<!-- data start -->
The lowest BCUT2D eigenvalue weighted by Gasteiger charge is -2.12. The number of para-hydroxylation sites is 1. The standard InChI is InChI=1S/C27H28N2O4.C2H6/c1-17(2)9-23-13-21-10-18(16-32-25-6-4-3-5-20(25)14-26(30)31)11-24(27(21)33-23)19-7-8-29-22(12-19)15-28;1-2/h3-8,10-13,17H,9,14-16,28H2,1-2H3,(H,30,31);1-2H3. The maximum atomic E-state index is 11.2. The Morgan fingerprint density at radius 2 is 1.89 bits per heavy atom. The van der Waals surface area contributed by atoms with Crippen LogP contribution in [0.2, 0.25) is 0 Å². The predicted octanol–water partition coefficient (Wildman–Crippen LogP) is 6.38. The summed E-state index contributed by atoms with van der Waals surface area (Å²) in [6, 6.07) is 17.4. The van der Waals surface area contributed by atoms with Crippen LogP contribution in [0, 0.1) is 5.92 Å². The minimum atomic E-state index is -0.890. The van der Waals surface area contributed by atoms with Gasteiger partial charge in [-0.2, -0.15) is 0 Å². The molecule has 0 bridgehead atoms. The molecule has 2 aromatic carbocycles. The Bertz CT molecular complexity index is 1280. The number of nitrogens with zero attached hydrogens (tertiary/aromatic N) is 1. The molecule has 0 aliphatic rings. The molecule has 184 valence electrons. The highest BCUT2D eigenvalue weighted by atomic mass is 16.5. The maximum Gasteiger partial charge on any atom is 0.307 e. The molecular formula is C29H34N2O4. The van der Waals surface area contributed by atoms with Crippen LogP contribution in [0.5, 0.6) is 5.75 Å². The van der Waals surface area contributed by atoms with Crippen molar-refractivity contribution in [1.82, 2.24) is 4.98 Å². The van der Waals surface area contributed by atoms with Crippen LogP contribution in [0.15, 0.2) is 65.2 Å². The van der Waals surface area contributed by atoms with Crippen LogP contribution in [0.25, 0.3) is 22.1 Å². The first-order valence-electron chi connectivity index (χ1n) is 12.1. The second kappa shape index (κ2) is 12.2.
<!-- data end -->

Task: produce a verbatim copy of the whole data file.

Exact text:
The lowest BCUT2D eigenvalue weighted by Gasteiger charge is -2.12. The number of para-hydroxylation sites is 1. The standard InChI is InChI=1S/C27H28N2O4.C2H6/c1-17(2)9-23-13-21-10-18(16-32-25-6-4-3-5-20(25)14-26(30)31)11-24(27(21)33-23)19-7-8-29-22(12-19)15-28;1-2/h3-8,10-13,17H,9,14-16,28H2,1-2H3,(H,30,31);1-2H3. The maximum atomic E-state index is 11.2. The Morgan fingerprint density at radius 2 is 1.89 bits per heavy atom. The van der Waals surface area contributed by atoms with Crippen LogP contribution in [0.2, 0.25) is 0 Å². The predicted octanol–water partition coefficient (Wildman–Crippen LogP) is 6.38. The summed E-state index contributed by atoms with van der Waals surface area (Å²) in [6, 6.07) is 17.4. The van der Waals surface area contributed by atoms with Crippen LogP contribution in [0, 0.1) is 5.92 Å². The minimum atomic E-state index is -0.890. The van der Waals surface area contributed by atoms with Gasteiger partial charge in [-0.2, -0.15) is 0 Å². The molecule has 0 bridgehead atoms. The molecule has 2 aromatic carbocycles. The Bertz CT molecular complexity index is 1280. The number of nitrogens with zero attached hydrogens (tertiary/aromatic N) is 1. The molecule has 0 aliphatic rings. The molecule has 184 valence electrons. The highest BCUT2D eigenvalue weighted by atomic mass is 16.5. The maximum Gasteiger partial charge on any atom is 0.307 e. The molecular formula is C29H34N2O4. The van der Waals surface area contributed by atoms with Crippen LogP contribution in [0.5, 0.6) is 5.75 Å². The van der Waals surface area contributed by atoms with Crippen molar-refractivity contribution in [1.82, 2.24) is 4.98 Å². The van der Waals surface area contributed by atoms with Crippen LogP contribution in [0.15, 0.2) is 65.2 Å². The van der Waals surface area contributed by atoms with Crippen LogP contribution in [0.25, 0.3) is 22.1 Å². The first-order valence-electron chi connectivity index (χ1n) is 12.1. The second kappa shape index (κ2) is 12.2.